On imagining life today:
AK: You know, my good friend Keesh, who is like a big sister mentor to me, always says, "If you don’t know what it looks like you won’t know what it is once it’s in front of your face.” I’ve kept this mantra deep in my heart as I used to take the negative aspects to depth when in actuality the good and bad showed me how to dissect experiences to use in a way to collage my future. My life is better than I ever imagined. I dreamt of being a artist and I had no idea what that would look like or how to get there growing up in Alaska. I left it in God’s hands and trusted it would happen for me. I was completely clueless about the art world and anything to do with styling. Zero exposure to any professionals or even the notion this was a job. I made friends, lovers and had opportunities good and bad that molded me into the being that I am. I learned that crafting a lifestyle, not a life, is the epitome and essence of being an artist as your vision and self should be all encompassing of your product. I love where all the pain and struggle led me to, also the joy and sheer happiness in the incredible experiences I’ve been able to witness. I know what it looks like now so when I’m in a moment I can sit there and soak it up. When I’m down or hit rock bottom I know it’s because God is preparing me for something greater. It always gets better. No matter what it will and does get better if you do the work.
On remaining present:
AK: I listen and work on my comprehension skills. It’s very important for me to process what people say. I read as much as possible. I love to engage with people. I enjoy deep conversations with Uber/Lyft drivers who I think are the ashes of the road. I call my friends and talk. I listen to my parents and anyone older and younger than myself for perspective. I practice my hobbies such as ice skating to keep centered. I go out in nature when I can. I reminisce and thank God I am exactly where I need to be in the moment. I do the work of letting go, I don’t hold on to things too hard. If I fuck up, I accept that I fucked up and I move forward. I take responsibility and see the bad as a learning experience and I don’t get too comfortable when things are good. Gotta keep it moving always. I’ve adapted to change because change is imminent and necessary for growth. Since I was a kid I was always changing. Sometimes I would come home and the house was in boxes and it was just time to move. I didn’t have time to really wallow and sink into stability. I still don’t as my whole life has been in a storage unit for almost three years. I learned to just let go and accept the cards God dealt me. Music has helped me as I think crafting the soundtrack to whatever is going on whether it’s chaos, beauty, loss or rebuilding. Listening to music that feeds your moment helps with coping. I accept that God has a plan and if I resist change I in turn am saying to the universe that I am blocking my blessings. That is a message I never want to send because I have zero control over what happens to me. The ability to adapt is a tool and if your attitude is in the right place, one can surf the waves of life. That’s my attitude, I can only adjust my outlook and mentality but not the various challenges that come my way. That’s God's work.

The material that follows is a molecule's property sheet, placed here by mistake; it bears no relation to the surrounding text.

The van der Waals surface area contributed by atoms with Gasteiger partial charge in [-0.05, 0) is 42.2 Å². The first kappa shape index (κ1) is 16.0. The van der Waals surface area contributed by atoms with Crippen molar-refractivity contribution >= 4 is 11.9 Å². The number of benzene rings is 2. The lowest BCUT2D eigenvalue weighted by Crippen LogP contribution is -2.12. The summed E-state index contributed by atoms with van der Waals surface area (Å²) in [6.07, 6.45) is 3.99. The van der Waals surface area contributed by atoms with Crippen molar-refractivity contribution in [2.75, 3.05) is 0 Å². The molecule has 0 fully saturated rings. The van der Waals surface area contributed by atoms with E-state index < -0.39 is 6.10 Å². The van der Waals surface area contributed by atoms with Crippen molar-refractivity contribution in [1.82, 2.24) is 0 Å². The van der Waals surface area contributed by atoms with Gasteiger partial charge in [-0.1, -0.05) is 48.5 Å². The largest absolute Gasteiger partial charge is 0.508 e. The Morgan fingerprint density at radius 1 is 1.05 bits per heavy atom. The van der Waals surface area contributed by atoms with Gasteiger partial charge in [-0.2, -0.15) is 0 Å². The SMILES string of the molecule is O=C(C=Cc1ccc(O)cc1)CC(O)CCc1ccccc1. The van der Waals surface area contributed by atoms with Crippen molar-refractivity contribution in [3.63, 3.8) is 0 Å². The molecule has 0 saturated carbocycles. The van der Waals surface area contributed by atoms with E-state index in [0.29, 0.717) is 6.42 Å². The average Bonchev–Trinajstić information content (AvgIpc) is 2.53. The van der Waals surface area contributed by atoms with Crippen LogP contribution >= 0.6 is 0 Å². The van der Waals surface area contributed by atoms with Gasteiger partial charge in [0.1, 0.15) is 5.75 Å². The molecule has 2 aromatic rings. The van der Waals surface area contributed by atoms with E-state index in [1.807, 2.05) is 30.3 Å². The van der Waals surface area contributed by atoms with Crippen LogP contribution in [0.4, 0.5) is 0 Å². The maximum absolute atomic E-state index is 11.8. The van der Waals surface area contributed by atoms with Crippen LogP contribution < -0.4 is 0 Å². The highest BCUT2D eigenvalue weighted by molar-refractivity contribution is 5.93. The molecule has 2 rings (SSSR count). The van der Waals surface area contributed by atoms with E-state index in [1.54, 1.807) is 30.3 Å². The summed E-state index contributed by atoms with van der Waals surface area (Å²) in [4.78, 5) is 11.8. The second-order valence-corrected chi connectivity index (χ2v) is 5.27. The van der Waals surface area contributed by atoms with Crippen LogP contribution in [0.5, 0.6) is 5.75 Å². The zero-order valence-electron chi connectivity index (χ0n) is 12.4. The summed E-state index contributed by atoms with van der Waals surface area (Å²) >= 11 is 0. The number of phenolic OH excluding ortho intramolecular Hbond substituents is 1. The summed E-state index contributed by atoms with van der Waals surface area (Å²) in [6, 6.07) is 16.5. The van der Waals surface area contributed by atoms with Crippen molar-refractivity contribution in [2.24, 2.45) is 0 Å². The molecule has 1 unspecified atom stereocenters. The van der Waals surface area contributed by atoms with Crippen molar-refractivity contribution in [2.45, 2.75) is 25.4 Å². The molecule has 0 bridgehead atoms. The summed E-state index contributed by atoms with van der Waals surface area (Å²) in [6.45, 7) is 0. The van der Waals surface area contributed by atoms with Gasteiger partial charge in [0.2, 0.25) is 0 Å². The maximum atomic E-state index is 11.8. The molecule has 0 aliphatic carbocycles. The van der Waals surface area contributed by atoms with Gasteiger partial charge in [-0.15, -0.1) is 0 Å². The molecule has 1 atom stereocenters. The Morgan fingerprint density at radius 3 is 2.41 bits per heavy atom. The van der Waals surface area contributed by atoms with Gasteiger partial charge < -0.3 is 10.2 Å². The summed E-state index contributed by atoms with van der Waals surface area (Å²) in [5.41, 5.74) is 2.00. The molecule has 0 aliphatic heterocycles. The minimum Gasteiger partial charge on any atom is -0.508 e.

On what is missed about the past:
AK: Damn, I miss phone conversations and would trade that in lieu of text any day. I miss going to Blockbuster and browsing movies in cases, reading the back and mulling over which one to rent. Netflix and other streaming gives me a headache. The surface is presented in these quippy images but the copy about the movie is what really matters in my opinion! I miss watching random music videos on The Box late at night, I miss BET Uncut and VH1 Soul. I miss the fashion and individuality as we live in a sea of disingenuous copycats. I miss how engaged we were. I miss the time when people were looking at each other and what shoes you were wearing and how much that mattered instead of staring into phone screens all the time. I miss my Nike Air Max collection from high school and wish I never gave them away. I miss R&B album drops, the real good shit and how it was always up for discussion and sharing. I miss watching music videos and how well executed and important they were.
On improvement for the future:
AK: I want to really hone in on my craft and take things to the next level. I would like to reach a more stable place as being a freelance creative right now is challenging. If I’m able to get to a good place I can better help others. I would like to show others how to navigate through this crazy freelance lifestyle.
On the word "increase":
AK: It could go good or bad. Greed and generosity both have a price.
On increased aspects of life personally and/or professionally: